Merit pay is common in executive and management pay structures and is an approach to remuneration where the intention is to “develop a productive, efficient, effective organisation that enhances employee motivation and performance” (Hoevemeyer, 1989, p 64). Merit pay is becoming more common in IT as employees are being offered bonuses for successful completion of business projects.

Ivancevich, (1995, p 309) asserts that pay by merit schemes do not reward accomplishment as “employees fail to make the connection between pay and performance, other employees perceive the secrecy of the reward as inequity”. IT in particular with a largely independent employee base often suffers as these types of arrangement may be:
  1. seen as unfair;
  2. promote employees to be risk adverse, and
  3. increase distrust between staff and management.
It should also be noted that Brown & Walsh (1994, p 450) suggest that it is a flawed conjecture by management that pay is adequately appreciated as recompense and thus acts as a motivator for all employees.

Two-Factor Theory (Herzberg, 1959) classifies pay as a hygiene factor, it does not motivate the employee, but its absence can prevent motivation such as recognition, responsibility and advancement from occurring.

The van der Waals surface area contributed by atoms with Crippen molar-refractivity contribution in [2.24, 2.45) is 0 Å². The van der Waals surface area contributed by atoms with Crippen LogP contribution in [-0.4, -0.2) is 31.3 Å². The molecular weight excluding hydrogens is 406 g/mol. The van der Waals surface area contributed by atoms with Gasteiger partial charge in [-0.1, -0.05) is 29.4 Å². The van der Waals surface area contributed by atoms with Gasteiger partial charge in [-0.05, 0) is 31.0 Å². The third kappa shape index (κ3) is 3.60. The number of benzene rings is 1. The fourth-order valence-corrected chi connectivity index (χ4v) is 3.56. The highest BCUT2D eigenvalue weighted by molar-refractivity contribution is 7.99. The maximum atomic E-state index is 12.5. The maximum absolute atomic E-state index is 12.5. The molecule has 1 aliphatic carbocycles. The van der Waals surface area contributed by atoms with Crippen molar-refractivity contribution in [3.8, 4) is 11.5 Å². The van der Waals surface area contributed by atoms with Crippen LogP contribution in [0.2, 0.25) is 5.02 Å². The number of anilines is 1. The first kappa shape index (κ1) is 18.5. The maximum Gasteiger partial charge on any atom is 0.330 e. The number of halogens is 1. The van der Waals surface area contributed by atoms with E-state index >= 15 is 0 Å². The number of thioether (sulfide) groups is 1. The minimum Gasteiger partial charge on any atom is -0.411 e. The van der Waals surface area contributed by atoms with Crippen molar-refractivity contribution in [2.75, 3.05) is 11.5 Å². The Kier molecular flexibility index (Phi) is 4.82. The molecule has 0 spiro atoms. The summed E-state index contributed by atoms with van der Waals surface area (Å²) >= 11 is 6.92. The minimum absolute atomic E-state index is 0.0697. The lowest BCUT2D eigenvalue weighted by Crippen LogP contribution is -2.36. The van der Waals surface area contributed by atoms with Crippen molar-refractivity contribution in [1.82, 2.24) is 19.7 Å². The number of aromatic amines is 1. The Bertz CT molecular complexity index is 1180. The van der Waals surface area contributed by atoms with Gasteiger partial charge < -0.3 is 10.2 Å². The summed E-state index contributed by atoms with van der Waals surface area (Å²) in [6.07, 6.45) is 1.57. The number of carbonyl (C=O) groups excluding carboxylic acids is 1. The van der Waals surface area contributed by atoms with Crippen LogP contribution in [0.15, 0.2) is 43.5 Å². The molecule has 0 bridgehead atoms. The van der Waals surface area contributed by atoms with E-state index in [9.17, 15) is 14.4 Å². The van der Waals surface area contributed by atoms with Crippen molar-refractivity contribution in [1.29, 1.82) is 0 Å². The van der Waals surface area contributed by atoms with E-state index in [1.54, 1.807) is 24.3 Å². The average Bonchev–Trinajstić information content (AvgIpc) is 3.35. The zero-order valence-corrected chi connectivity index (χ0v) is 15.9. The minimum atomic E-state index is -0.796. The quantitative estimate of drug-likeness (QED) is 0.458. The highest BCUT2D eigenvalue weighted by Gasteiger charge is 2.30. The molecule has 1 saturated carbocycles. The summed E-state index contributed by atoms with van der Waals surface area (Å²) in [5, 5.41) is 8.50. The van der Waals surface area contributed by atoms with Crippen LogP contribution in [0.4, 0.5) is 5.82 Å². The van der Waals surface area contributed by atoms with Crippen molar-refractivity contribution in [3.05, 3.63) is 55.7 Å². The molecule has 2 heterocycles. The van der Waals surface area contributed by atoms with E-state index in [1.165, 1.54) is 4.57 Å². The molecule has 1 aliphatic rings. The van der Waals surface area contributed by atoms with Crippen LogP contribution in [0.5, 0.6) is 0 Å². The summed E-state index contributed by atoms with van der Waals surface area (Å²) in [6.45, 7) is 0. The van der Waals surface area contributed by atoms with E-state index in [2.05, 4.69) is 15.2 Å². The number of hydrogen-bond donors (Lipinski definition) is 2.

There’s more than Money or Pay
Strategic human resources management is required to accurately determine an effectice reward program. It involves the “measurement of productivity, performance appraisal, training, performance-related pay, profit-sharing and share ownership schemes, and job redesign, with a management philosophy that espouses teamwork, consultation, communications and information sharing”. (Bamber, 1992, page 92)
During the late 1980’s in an attempt to contest the perceived divisions and attempt to motivate staff new remuneration arrangements where developed:
  • Performance based pay
  • Competency based pay
  • Broadbanding (moving a large number of employment grades with narrow salary bands into a structure with few broad grades using wide salary bands, [Stone, 2002, p 836])
  • Team based pay
  • Employee share/option or recognition schemes (O’Neill, 2003, p 196)
  • Value added packaging (including laptops and training plans)
In rewarding IT staff, alternatives to pay should be considered. Value added packaging is commonly used in rewarding IT staff.

Training in lieu of pay
“Training personnel to acquire knowledge, skills, and attitudes are an essential role for instructional systems design, and so is training that translates knowledge, skills and attitudes into effective performance.” (Davies, 1994, p 111). Ghoshal & Bartlett (1995:89) deliver the same importance to training systems as Davies.

Jackson (1995) criticises the competency movement for specifying performance goals in clear, precise, detailed and measurable terms. Training for IT workers should not just be seen as a means of improving performance. Training can be both reward and ambition to the Information Technology employee where training and associated development are a reward for a job well done.